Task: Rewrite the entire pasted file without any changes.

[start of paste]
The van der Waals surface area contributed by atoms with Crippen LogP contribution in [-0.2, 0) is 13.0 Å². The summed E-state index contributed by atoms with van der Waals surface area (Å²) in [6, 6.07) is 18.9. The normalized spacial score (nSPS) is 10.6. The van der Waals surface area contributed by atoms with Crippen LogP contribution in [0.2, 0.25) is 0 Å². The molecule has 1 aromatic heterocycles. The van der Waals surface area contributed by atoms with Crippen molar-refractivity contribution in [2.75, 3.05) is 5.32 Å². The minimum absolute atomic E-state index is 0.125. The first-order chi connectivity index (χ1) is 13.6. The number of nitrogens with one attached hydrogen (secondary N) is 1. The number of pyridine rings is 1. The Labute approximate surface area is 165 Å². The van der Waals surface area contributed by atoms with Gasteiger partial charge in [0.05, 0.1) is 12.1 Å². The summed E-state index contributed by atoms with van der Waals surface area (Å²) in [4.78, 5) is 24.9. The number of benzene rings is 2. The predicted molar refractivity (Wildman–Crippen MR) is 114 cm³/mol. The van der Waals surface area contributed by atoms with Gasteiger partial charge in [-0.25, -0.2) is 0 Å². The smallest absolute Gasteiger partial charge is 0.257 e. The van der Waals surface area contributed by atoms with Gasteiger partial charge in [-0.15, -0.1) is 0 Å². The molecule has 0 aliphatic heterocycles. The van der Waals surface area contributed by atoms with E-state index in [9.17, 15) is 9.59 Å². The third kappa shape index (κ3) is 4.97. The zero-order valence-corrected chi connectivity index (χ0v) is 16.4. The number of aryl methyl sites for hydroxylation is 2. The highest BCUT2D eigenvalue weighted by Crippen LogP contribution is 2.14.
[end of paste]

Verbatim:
The van der Waals surface area contributed by atoms with Crippen LogP contribution in [-0.2, 0) is 13.0 Å². The summed E-state index contributed by atoms with van der Waals surface area (Å²) in [6, 6.07) is 18.9. The normalized spacial score (nSPS) is 10.6. The van der Waals surface area contributed by atoms with Crippen LogP contribution in [0.2, 0.25) is 0 Å². The molecule has 1 aromatic heterocycles. The van der Waals surface area contributed by atoms with Crippen molar-refractivity contribution in [2.75, 3.05) is 5.32 Å². The minimum absolute atomic E-state index is 0.125. The first-order chi connectivity index (χ1) is 13.6. The number of nitrogens with one attached hydrogen (secondary N) is 1. The number of pyridine rings is 1. The Labute approximate surface area is 165 Å². The van der Waals surface area contributed by atoms with Gasteiger partial charge in [0.05, 0.1) is 12.1 Å². The summed E-state index contributed by atoms with van der Waals surface area (Å²) in [4.78, 5) is 24.9. The number of benzene rings is 2. The predicted molar refractivity (Wildman–Crippen MR) is 114 cm³/mol. The van der Waals surface area contributed by atoms with Gasteiger partial charge in [-0.25, -0.2) is 0 Å². The smallest absolute Gasteiger partial charge is 0.257 e. The van der Waals surface area contributed by atoms with Gasteiger partial charge in [-0.15, -0.1) is 0 Å². The molecule has 0 aliphatic heterocycles. The van der Waals surface area contributed by atoms with E-state index in [9.17, 15) is 9.59 Å². The third kappa shape index (κ3) is 4.97. The zero-order valence-corrected chi connectivity index (χ0v) is 16.4. The number of aryl methyl sites for hydroxylation is 2. The highest BCUT2D eigenvalue weighted by Crippen LogP contribution is 2.14.